Q: What are the various SOC companies?
A: There are a variety of units marked "SOC." The most common ones are:
- SOC Logistics Van: Basically assigned to assist with logistics at operations, carries extra supplies such as lights and batteries
- SOC Compressor Unit: This unit carries a large air compressor.
- SOC Dewatering Unit: A combination of the Dewatering Support Unit and a Tactical Support Unit, this company carries a dewatering pump to supplement those carried by engine companies for water removal operations.
- SOC Scuba Van: Technically a training unit now since all the Rescues are scuba-trained, this unit carries equipment and personnel for dive rescues as needed.
- SOC Decon: A Decon unit similar to those quartered citywide.
- SOC Collapse POD: This is a combination company. The first part is the POD (Point-of-distribution) carrier; there are two of these, one at the Rock and the other on SI. The second part are the collapse PODs located throughout the city. Each POD can be loaded onto the carrier (a la dumpster style) and transported as needed.
- SOC Battalion (Rescue Battalion)
- HazMat Battalion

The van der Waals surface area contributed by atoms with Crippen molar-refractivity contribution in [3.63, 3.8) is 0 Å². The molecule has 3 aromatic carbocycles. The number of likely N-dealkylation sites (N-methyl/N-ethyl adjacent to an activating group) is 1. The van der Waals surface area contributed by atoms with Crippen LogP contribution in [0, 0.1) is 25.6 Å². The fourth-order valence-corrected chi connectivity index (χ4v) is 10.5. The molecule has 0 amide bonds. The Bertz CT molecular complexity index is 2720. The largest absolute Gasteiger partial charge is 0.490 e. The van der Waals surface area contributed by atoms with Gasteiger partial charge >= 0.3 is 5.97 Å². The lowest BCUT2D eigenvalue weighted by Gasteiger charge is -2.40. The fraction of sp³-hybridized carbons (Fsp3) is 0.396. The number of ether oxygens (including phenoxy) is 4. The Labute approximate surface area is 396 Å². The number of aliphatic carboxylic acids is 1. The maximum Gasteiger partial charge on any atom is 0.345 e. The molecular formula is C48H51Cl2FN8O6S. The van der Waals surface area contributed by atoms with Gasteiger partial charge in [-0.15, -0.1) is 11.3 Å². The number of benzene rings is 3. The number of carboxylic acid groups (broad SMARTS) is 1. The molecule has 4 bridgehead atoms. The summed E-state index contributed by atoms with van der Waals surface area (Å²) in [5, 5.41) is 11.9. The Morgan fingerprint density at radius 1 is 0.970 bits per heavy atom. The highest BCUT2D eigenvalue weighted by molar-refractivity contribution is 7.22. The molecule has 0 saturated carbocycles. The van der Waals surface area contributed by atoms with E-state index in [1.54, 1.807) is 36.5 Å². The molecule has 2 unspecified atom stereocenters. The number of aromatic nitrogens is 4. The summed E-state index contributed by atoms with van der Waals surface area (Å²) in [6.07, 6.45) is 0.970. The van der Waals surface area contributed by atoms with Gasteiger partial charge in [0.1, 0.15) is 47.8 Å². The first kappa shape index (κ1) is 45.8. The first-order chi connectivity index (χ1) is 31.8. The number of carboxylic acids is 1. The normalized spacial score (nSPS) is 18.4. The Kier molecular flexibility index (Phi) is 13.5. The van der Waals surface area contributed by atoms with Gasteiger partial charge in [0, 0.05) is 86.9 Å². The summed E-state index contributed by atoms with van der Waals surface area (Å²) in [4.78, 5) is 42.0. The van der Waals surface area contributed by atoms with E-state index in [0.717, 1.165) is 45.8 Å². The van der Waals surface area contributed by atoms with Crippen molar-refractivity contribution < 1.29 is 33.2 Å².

- Marine Battalion

Q: What are the Collapse Rescue Units?
A: The Collapse Rescue Unit actually consists of 2 parts: the Rescue Company, and the Collapse Rig. The Collapse unit responds to reports of collapses and 10-60s in the response area of the Rescue and carry a variety of planks and tools used for shoring up buildings.

Collapse Rescue 1 floats around between L-25 & R-1
Collapse Rescue 2 is housed with R-2.
Collapse Rescue 3 is housed with R-3.
Collapse Rescue 4 is housed with L-116
Collapse Rescue 5 is housed with R-5.

*Any Company that has a 2nd ECC working can transport the Collapse Rescues. Comes down to close available unit*

Q: What are the Tactical Support Units?
A: The TSUs carry a variety of equipment not normally carried by the Rescues, Squads, and SSLs such as a generator, raft, crane, and Spotlights. They respond to all 2nd alarms and special rescues citywide. There are two TSUs, TSU1 on Roosevelt Island/The Rock and TSU2 on Staten Island at the Quarters of E-160 R-5 D-8

Q: What is a SOC Support Ladder?
A: The SSLs consist of two pieces: the ladder company and a second supply truck. SSLs carry a variety of tools not normally carried by trucks that may come in handy in a special operation, including extra rescue tools. At least 2 SSLs are required to respond on a 10-60. At times when Rescue and Squad companies are busy an SSL may be assigned instead.

SOC Support Companies Are:

TL-7 TL-14 L-25

L-27 TL-46 TL-50

L-132 TL-146 L-169 H&L-175

TL-121 L-126 L-136 L-150

Staten Island:

Q: What is a Chemical Protective Clothing Ladder?